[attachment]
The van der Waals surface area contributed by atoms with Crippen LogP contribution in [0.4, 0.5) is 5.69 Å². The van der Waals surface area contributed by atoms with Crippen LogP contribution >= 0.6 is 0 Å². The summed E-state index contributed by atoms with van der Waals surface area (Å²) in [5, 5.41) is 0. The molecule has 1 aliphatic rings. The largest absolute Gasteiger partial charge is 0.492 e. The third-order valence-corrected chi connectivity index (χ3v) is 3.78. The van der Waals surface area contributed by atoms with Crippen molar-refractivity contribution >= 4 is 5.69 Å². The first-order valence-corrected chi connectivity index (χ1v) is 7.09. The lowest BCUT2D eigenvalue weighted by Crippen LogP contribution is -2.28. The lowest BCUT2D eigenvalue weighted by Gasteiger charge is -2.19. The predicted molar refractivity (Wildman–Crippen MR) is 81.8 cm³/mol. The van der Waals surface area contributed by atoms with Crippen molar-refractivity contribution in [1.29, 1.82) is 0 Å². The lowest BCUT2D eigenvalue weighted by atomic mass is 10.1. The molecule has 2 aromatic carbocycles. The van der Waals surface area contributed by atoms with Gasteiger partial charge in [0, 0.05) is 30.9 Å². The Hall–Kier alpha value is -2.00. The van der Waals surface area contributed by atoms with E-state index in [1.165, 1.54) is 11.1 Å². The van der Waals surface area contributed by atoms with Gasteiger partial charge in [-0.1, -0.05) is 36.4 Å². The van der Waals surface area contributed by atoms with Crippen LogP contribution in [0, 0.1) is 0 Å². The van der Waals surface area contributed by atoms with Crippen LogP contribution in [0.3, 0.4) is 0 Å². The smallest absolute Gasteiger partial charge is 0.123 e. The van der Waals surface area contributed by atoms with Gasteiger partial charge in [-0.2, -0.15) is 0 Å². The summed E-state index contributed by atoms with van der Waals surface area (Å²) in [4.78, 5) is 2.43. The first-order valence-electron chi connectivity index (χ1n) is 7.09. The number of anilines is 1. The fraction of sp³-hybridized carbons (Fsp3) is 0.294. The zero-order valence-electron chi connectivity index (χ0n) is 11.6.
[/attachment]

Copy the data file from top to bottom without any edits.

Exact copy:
The van der Waals surface area contributed by atoms with Crippen LogP contribution in [0.4, 0.5) is 5.69 Å². The van der Waals surface area contributed by atoms with Crippen LogP contribution >= 0.6 is 0 Å². The summed E-state index contributed by atoms with van der Waals surface area (Å²) in [5, 5.41) is 0. The molecule has 1 aliphatic rings. The largest absolute Gasteiger partial charge is 0.492 e. The third-order valence-corrected chi connectivity index (χ3v) is 3.78. The van der Waals surface area contributed by atoms with Crippen molar-refractivity contribution >= 4 is 5.69 Å². The first-order valence-corrected chi connectivity index (χ1v) is 7.09. The lowest BCUT2D eigenvalue weighted by Crippen LogP contribution is -2.28. The lowest BCUT2D eigenvalue weighted by Gasteiger charge is -2.19. The predicted molar refractivity (Wildman–Crippen MR) is 81.8 cm³/mol. The van der Waals surface area contributed by atoms with Crippen molar-refractivity contribution in [1.29, 1.82) is 0 Å². The lowest BCUT2D eigenvalue weighted by atomic mass is 10.1. The molecule has 2 aromatic carbocycles. The van der Waals surface area contributed by atoms with Gasteiger partial charge in [0, 0.05) is 30.9 Å². The Hall–Kier alpha value is -2.00. The van der Waals surface area contributed by atoms with E-state index in [1.165, 1.54) is 11.1 Å². The van der Waals surface area contributed by atoms with Gasteiger partial charge in [-0.1, -0.05) is 36.4 Å². The van der Waals surface area contributed by atoms with Crippen LogP contribution in [0, 0.1) is 0 Å². The van der Waals surface area contributed by atoms with Crippen LogP contribution in [0.3, 0.4) is 0 Å². The smallest absolute Gasteiger partial charge is 0.123 e. The van der Waals surface area contributed by atoms with Gasteiger partial charge in [-0.2, -0.15) is 0 Å². The summed E-state index contributed by atoms with van der Waals surface area (Å²) in [4.78, 5) is 2.43. The first-order valence-electron chi connectivity index (χ1n) is 7.09. The number of anilines is 1. The fraction of sp³-hybridized carbons (Fsp3) is 0.294. The zero-order valence-electron chi connectivity index (χ0n) is 11.6.